The Deputy Prime Minister has announced the UK government will invest more than £9 million to boost the number of charging points for electric cars.
Major car manufacturers BMW, Nissan, Renault, Toyota and Vauxhall are all backing the Go Ultra Low campaign in a ground breaking partnership with government to debunk common myths and misconceptions that put drivers off switching to electric or hybrid cars, such as cost and how far the vehicles can travel before being recharged.
Electric car owners do not have to pay car tax or congestion charges and many chargepoints are free to use. The cars cost from just 2p a mile, which means a family that drives an electric vehicle 10,000 miles in a year would save around £1,000 on fuel costs each year.
There are already more charging points than filling stations in London, but to make driving an electric car possible for everyone, the £9 million funding will be used to create hundreds more charging points across the country, including 140 new rapid chargepoints which can charge an electric car in less than half an hour. This will cement the UK’s position as one of the best for electric vehicle recharging networks in Europe.
Deputy Prime Minister Nick Clegg said:
“Electric cars are one of the most promising of our green industries and we want to secure the UK’s position as a global leader in both the production and adoption of these vehicles. The extremely low running costs of electric cars help drivers save money and we are allocating more than £9 million to boost chargepoints across the country to help drivers to go green. This means we can lower UK emissions and create high-tech engineering and manufacturing jobs to boost our economy.”
The announcement comes as the Deputy Prime Minister visits iconic transport venue Ace Cafe, just off the North Circular in North West London, where he will meet managing directors, staff and apprentices from leading motoring companies BMW, Nissan, Renault, Toyota and Vauxhall.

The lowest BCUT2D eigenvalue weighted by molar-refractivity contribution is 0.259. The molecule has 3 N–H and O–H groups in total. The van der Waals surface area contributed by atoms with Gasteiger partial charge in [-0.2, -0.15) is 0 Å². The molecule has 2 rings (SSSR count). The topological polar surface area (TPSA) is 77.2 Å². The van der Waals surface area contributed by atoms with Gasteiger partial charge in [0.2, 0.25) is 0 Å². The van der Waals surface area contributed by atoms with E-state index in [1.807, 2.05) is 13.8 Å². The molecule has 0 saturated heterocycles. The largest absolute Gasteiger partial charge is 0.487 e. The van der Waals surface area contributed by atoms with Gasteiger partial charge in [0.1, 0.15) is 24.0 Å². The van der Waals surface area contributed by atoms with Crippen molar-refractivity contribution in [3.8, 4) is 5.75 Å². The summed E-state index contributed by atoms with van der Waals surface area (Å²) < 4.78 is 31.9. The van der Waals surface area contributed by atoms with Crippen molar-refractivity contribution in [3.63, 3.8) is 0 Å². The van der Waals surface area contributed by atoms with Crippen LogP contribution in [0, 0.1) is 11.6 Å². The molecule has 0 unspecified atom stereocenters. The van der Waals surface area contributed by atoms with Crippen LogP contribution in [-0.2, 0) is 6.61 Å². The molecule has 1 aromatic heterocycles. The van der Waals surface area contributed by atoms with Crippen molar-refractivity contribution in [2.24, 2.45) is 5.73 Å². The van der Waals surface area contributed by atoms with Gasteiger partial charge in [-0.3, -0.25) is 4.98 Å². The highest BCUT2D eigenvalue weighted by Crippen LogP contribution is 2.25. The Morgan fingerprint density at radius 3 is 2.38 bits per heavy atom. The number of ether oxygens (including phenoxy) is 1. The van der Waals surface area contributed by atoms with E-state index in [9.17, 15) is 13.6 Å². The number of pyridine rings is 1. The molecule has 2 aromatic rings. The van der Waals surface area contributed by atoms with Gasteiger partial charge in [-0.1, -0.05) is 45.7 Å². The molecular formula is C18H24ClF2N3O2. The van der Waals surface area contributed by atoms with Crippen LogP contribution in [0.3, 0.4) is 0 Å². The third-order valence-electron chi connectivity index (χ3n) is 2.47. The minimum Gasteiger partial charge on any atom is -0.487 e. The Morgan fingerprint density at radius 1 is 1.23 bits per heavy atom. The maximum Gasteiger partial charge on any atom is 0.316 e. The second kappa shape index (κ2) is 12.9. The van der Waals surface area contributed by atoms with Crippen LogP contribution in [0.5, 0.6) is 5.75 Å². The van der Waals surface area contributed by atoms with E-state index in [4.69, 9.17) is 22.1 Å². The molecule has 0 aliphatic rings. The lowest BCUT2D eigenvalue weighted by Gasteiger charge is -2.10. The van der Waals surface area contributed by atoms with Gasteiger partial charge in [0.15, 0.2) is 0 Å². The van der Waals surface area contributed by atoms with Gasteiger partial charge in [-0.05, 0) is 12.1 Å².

Transport Minister Robert Goodwill said:
“This campaign is about opening people’s eyes to the advantages of ultra low emission vehicles. They are incredibly cheap to run and we’re giving grants that knock thousands of pounds off the pricetag at the point of sale. This is great news for the consumer and for industry, with the UK well-positioned to take the lead on the development of these advanced technologies.”
The Go Ultra Low campaign is backed by 5 household names from industry: BMW, Nissan, Renault, Toyota and Vauxhall.
Mike Hawes, chief executive of the Society of Motor Manufacturers and Traders said:
“This is a significant development as government and some of the country’s leading automotive brands pool resources to fund a campaign that will raise awareness of the benefits and capabilities of these new technologies. The Go Ultra Low campaign will help the public understand how these new cars work and how they could be a perfect fit for their personal, business or fleet needs. Given the importance of running costs and environmental performance to new car buyers, we hope the campaign will encourage more people to consider going ultra low.”
Source; Department for Transport